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Manufacturing Financing

In manufacturing, cash flow problems can prevent the timely delivery of goods to a customer. Whether you run a mining and metals, garment and textiles or chemicals and plastics business, manufacturing financing is a way to prevent and alleviate these issues.
  • Options include manufacturing equipment financing and loans
  • Factoring—the sale of invoices at a discount—is another alternative
  • Small Business Administration (SBA) loans can also be used to fund equipment purchases or day-to-day expenses

What is manufacturing financing?

Cash flow problems can prevent a manufacturing business from making crucial upgrades to the machinery, buying equipment to stay competitive or hiring the experienced professionals needed to make the business a success. Manufacturing financing can help resolve these issues. Options for getting the capital needed to run a business efficiently include:

Factoring (which is the sale of accounts receivable to a third party), Loans (including manufacturing equipment financing) and SBA loans.

Factoring – also known as invoice factoring or accounts receivable (A/R) factoring—is the sale of pending invoices to a factoring company or a bank at a discount. Invoices can be sold once the goods are delivered to the customer. Discounts range from 1% to 5%, depending on the factor and the industry as well as the number and dollar amount of the invoices. To ensure that the invoices are factorable, it is best to use straightforward billing and avoid tricky-to-monetize arrangements such as progress or contingency billing. To learn more about factoring, please visit our Frequently Asked Questions page or contact us.

How can a business benefit from manufacturing financing?

Manufacturing financing can help your business:

  • Expand operations
  • Make payroll or hire talent
  • Make upgrades
  • Invest in marketing and advertising
  • Pay suppliers
  • Invest in new projects

Factoring—the sale of invoices, or accounts receivable to a factoring company or a bank at a discount—can be used to pay for day-to-day expenses, fund growth or take advantage of bulk discounts. Business Factors offers non-recourse factoring, which means we absorb the loss if invoice is not paid.

Manufacturing loans and manufacturing equipment financing

Loans can be used to purchase equipment or for day-to-day operations.

Manufacturing loans are another way for businesses to get capital to buy new machinery or modernize a fleet of vehicles. Some loans allow a business to take advantage of the Internal Revenue Code (IRS) Section 179 tax break. This tax break permits a business to deduct the entire purchase price of the machinery from its gross income. Loans can be used to purchase equipment or for day-to-day operations. Some loan providers pay the equipment seller directly instead of wiring the funds to the business. Also, some manufacturers provide the financing directly to the business, or they partner with banks to do so. It’s important to read the terms of such agreements to ensure that they do not give the manufacturers undue influence over your business, such as in the case of supply chain financing arrangements.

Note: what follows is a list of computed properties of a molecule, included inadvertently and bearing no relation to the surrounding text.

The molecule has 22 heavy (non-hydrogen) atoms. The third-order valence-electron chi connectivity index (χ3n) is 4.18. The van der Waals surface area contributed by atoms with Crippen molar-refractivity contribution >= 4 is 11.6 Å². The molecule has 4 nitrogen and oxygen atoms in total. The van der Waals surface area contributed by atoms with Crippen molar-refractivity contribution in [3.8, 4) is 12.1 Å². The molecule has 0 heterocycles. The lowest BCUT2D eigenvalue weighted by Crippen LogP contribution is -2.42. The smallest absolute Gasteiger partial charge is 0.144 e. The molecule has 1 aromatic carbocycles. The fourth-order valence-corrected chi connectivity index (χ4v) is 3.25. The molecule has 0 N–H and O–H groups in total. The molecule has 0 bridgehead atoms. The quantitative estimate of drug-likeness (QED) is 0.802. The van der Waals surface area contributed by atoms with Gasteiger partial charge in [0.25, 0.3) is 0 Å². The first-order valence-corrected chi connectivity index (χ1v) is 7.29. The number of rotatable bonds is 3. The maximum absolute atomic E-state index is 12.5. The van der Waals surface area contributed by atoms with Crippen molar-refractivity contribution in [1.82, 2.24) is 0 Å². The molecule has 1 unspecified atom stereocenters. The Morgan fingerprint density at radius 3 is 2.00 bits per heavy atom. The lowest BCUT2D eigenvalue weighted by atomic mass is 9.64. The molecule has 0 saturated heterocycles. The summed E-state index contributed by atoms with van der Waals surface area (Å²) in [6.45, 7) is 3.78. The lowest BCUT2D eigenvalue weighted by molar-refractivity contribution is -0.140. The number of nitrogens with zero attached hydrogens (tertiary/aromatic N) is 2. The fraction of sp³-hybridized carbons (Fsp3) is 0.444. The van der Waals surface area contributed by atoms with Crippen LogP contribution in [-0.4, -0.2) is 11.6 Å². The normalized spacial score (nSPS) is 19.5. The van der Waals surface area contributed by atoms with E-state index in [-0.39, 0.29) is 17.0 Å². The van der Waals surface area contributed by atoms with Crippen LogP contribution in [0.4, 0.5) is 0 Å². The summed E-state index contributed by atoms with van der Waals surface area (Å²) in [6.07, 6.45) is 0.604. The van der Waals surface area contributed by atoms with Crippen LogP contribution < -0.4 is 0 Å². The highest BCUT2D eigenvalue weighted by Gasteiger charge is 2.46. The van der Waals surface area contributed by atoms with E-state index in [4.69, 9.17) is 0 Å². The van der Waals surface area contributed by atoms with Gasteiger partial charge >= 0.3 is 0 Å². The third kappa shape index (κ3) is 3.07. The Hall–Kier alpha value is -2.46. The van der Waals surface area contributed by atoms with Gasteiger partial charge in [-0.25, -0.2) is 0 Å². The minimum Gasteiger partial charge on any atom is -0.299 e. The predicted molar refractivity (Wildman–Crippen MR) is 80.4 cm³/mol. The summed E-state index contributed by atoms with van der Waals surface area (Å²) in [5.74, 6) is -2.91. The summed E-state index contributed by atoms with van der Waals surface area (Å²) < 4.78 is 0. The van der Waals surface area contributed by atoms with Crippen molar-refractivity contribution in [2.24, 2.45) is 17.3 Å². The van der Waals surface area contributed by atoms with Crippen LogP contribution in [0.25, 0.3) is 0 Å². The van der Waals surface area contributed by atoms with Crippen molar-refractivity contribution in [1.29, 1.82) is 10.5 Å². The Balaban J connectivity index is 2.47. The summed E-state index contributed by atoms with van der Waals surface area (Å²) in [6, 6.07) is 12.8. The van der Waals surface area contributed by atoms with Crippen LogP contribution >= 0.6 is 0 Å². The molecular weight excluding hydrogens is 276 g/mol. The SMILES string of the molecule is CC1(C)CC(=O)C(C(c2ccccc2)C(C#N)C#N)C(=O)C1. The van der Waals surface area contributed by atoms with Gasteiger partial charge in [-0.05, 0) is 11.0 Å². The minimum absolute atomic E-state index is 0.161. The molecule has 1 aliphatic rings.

A lender always wants to know what the proceeds of a loan will be used for. Businesses should be wary of lenders that do not ask about the use of the proceeds (UOP) as such lenders can be predatory.

Loans to purchase equipment or fund day-to-day expenses can be asset-based. This means they are secured by assets, such as machinery, equipment or real estate. They can also rely on revenue or a company’s cash flow as a source of repayment.

The cost of an equipment loan and the kind of loan a business can get vary depending on a business’s financial situation, including its assets, liquidity and track record and time in business.

Please note that any loan is likely to require a collateral filing. This means the lender may ask for something like a blanket lien on the company’s assets (a UCC filing in the U.S. or a PTSA/GSA filing in Canada). A business owner should always pay attention to the fine print to make sure that the collateral that guarantees the loan is proportionate to the amount of the loan. If the value of the items under the lien exceed the amount of the loan, the business can lose valuable assets in the case of default.

Most lenders require that you be in business for at least 6 months to qualify for a loan. If you run a startup but have creditworthy clients, manufacturing factoring can be a better alternative for your business.

Loans to purchase equipment can be based on the following:

  • The business’s revenue or cash flow (revenue- or cash-flow-based loans)
  • Its assets, including the equipment itself (asset-based loans)
  • Hybrid arrangements that take into account both the business’s revenue and its assets

“Hard money” loans are a subtype of asset-based loans that are backed by real estate.